At about 4.5 km into my version of the stage, we meet the start of this video from the Roger Albert Clark 2014 historic rally. Already at 0:40 on the video you see what Kielder is about. The deep forest puts its shades on the narrow road, making it difficult to see far, and suddenly there’s a 90° corner in the middle of a long straight! In the days of blind rallies you had to take it carefully enough to get through – or if you had confidence and experience to go fast, you could pull off a big margin!

At 1:46 on the video the 2014 stage turns right onto a very fast section, but my version takes a shortcut straight, rejoining the video route again at 4:08. At that point the stage climbs onto a hill.

On the top of the hill, at the finish flag of the 2014 stage my version would turn left onto a small road used in the RAC Rally in the late 80’s and early 90’s. It descends steeply down from the hill.

The last 850 metres of my Redesdale version is probably never-rallied before. The very ending is straight and on a wider road, but I thought these crests would make it spectacular.

The next stage on the way is Falstone, but upon seeing this onboard I realized there will be more problems with those long straights. I ended up using nothing from the route of that 2017 Roger Albert Clark Rally stage. However, based on that we could expect even narrower and rougher roads with grass growing between the tracks.

After scratching my head for a while, I decided to start the stage on a tarmac section which would also include a hairpin and some other nice bends

The forest would be entered at 2.5 km but still on roads which haven’t been probably rallied ever. At 5.9 km the old RAC route is joined, although the route pops in and out of it to add more junction turns onto the route. The final section has been used in the Roger Albert Clark Rally 2019, whereas the spectator-friendly very ending is again new.

Screen Shot 2020-04-12 at 19.41.11
Falstone (starting on tarmac). 16.83 km

The logical next stage would have been Pundershaw in its 1991 format, but it seemed outrageously fast. After I took the most straight sections out, the stage started looking more like Roughside, as used on the Pirelli International Rally.

On this video it’s driven in the other direction, and the beginning section from Pundershaw 1991 isn’t shown. At 6:28 my version would come from the right, and I’ve put the finish line where they had the chicane at 0:50.

Although the title suggests otherwise, the road is probably the widest and smoothest of the whole day. Even though I tried to remove the fastest parts, there’s still quite a bit of flat out driving. It’s possibly the fastest stage of this imaginary rally. Hopefully FIA would not order chicanes like in Pirelli International Rally!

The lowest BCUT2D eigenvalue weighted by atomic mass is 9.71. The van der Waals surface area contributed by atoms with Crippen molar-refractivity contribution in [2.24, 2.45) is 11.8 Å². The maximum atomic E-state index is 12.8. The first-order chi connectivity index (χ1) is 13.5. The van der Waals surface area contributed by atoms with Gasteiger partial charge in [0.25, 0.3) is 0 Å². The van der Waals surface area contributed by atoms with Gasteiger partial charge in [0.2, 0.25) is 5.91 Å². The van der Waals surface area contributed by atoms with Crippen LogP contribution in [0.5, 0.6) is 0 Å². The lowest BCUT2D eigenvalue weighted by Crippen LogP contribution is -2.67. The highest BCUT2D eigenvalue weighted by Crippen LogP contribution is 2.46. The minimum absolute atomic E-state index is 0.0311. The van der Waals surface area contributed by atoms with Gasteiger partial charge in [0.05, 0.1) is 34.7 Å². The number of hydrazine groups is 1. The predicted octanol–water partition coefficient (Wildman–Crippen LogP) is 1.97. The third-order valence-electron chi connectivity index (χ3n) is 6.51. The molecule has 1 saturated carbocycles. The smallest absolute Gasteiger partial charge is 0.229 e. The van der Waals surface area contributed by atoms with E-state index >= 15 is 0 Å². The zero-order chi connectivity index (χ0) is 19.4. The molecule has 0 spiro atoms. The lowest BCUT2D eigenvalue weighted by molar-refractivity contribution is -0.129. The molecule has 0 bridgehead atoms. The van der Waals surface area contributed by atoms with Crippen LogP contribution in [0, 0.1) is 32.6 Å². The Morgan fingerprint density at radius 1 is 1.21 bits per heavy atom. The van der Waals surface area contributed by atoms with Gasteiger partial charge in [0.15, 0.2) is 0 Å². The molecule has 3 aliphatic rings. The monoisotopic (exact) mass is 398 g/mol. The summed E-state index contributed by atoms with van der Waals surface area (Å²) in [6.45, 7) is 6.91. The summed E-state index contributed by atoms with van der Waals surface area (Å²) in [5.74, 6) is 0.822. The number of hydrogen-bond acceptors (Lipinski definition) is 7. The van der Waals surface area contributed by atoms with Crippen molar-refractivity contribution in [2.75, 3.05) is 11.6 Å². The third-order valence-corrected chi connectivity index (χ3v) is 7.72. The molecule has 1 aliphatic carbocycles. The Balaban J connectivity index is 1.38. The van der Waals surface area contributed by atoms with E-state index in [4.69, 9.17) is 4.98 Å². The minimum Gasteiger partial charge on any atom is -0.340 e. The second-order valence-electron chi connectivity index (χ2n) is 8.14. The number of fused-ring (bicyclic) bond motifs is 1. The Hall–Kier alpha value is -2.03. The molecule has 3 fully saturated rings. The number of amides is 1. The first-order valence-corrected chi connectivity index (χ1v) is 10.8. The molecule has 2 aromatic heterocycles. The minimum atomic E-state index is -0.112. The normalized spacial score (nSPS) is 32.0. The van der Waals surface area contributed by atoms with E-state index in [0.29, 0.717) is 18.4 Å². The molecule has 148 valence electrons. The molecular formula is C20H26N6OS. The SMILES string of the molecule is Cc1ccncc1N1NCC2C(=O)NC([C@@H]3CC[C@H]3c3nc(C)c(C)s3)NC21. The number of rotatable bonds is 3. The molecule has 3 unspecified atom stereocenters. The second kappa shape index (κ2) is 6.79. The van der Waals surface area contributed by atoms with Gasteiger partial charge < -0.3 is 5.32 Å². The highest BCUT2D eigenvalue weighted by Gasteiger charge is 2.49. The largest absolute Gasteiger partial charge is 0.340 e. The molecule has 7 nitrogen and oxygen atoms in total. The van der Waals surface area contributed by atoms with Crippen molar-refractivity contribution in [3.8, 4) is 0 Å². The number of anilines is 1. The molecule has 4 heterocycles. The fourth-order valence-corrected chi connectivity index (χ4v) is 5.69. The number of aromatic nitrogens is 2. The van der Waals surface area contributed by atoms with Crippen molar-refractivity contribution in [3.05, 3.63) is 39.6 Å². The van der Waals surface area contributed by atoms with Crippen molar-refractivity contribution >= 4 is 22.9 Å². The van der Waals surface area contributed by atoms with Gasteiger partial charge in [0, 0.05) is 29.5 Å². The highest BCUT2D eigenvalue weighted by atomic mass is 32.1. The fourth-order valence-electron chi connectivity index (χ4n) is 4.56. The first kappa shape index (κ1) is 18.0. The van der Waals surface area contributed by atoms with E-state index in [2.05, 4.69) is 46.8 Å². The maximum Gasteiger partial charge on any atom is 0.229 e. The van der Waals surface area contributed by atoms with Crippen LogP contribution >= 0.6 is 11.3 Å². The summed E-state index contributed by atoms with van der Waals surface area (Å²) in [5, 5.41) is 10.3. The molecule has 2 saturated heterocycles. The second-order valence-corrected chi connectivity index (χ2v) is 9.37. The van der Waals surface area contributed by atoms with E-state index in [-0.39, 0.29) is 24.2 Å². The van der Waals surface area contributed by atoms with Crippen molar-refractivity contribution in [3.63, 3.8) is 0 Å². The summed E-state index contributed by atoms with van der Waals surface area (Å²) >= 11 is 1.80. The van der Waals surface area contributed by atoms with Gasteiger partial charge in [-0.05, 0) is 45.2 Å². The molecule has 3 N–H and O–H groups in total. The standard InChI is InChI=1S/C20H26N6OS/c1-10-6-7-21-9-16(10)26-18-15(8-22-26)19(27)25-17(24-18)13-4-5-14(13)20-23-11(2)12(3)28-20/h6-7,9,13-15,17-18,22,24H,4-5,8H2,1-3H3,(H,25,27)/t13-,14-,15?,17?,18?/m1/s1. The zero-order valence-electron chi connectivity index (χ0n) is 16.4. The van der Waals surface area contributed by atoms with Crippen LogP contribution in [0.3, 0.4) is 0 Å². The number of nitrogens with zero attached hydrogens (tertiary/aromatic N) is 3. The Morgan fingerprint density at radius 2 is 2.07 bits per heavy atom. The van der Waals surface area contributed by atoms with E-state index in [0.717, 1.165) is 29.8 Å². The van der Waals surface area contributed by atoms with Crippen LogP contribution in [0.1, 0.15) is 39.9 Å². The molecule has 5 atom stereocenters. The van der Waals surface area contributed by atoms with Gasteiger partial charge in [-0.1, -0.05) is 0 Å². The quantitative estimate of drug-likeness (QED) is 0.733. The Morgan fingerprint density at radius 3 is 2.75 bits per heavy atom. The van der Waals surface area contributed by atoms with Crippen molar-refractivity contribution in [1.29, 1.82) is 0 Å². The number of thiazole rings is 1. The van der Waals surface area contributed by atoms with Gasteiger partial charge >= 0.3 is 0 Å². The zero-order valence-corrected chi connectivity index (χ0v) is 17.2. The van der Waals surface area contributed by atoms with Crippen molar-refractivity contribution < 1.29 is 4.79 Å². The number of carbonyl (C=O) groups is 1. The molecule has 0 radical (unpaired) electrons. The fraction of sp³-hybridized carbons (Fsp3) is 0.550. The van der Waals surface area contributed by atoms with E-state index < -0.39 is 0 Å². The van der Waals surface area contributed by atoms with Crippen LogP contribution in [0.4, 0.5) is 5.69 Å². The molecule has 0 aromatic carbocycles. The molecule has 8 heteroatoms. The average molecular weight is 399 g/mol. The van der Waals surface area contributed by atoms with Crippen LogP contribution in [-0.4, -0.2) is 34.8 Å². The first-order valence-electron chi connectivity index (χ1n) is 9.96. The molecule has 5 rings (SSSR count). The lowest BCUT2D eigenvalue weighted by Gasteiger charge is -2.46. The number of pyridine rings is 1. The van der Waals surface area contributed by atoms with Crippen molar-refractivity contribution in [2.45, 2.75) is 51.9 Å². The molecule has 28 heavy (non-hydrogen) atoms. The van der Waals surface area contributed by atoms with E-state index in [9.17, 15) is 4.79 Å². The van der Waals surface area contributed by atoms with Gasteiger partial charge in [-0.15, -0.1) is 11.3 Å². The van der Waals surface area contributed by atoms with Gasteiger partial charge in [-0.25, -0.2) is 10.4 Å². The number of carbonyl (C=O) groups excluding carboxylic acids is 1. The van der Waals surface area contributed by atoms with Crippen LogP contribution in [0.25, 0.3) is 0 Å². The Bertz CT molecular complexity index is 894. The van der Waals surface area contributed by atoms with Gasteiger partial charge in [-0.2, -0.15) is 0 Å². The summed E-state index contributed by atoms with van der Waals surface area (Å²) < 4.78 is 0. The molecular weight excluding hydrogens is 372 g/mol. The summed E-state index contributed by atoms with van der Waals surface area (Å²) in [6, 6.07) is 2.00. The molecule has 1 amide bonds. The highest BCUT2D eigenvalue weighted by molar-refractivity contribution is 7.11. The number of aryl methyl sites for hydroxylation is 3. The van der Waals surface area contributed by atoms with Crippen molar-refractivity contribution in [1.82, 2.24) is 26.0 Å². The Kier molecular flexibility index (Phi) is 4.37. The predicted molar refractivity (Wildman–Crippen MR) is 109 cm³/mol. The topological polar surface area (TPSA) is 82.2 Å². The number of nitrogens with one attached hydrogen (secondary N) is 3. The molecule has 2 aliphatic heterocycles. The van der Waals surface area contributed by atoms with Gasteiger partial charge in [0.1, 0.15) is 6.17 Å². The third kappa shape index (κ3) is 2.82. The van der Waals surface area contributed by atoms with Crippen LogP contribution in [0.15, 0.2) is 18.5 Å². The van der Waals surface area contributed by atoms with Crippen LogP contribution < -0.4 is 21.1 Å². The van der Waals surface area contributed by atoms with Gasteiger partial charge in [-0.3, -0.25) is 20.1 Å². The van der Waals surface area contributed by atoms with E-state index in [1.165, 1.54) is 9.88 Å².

Screen Shot 2020-04-12 at 19.42.19
Roughside (with Pundershaw 1991 beginning) 12.13 km.


Saturday would take the crews South from Carlisle, to the Lake District, with a surprise on the way.

First up is an old RAC stage Wythop, which is still being raced frequently in the Malcolm Wilson Rally. It’s essentially a hill climb stage, very technical at first. This hairpin near the start is infamous.

After 3.65 km Wythop starts becoming very straight and fast. I decided to just end the stage there, at 3:43 on the video.

The nearby stage Comb seems to have been always paired with Wythop, and this is no exception. It’s a stage where I don’t feel the need to make any changes to the route. I don’t even know if that stage has ever had any other configuration. It’s a mountainous and technical stage with many nice hairpins.

The pinnacle of the day and my personal favourite is definitely Grizedale, the longest stage of the rally at 33 km. In here I’ve combined the West and East versions through a short tarmac section. You can’t really go wrong with any configuration, but I tried to open it up a bit for spectator access.

Grizedale 33.08 km

The route on this video stays on the West side. It shares some sections with my version, some in reversed direction, but it doesn’t really matter, because all in all it’s just quite awesome all over. Technical and twisty but still somehow flowing over the crests.

I couldn’t find any onboards for the East side stage, but Ari Vatanen’s quick roll in 1989  (4:13 on the video) happened there on a tight kink. On this version, the route would go to the other direction.

After Grizedale I saw that the total stage count of the leg was only 45 km but I didn’t really know where to find new stages. Greystoke would be near, but we can’t go to M-Sport’s testing location. In addition, most of the stages used in the local rallies are very short.

I decided to take the crews East towards Middlesborough for the Hamsterley stage. It creates a long liaison, but repeating the stage instantly would allow the second leg of the day to be shorter.

Hamsterley has been driven in many configurations in the RAC and local rallies. I tried to go for the most technical sections, leaving the longest straights out and also keeping the stage accessible for spectators. One section I also had to omit because it looked so rough on a 2012 video.

Hamsterley 13.81 km

At 4:26 into this 2013 video we can see the first section of my version of Hamsterley, in reversed direction. We can see that there’s both decent gravel road but also small grassy forest tracks.

After this there would be a couple of fast sections and tight junction turns. At 2:38 into this video we can see another more technical bit of my version of the stage starting Westwards from an open area.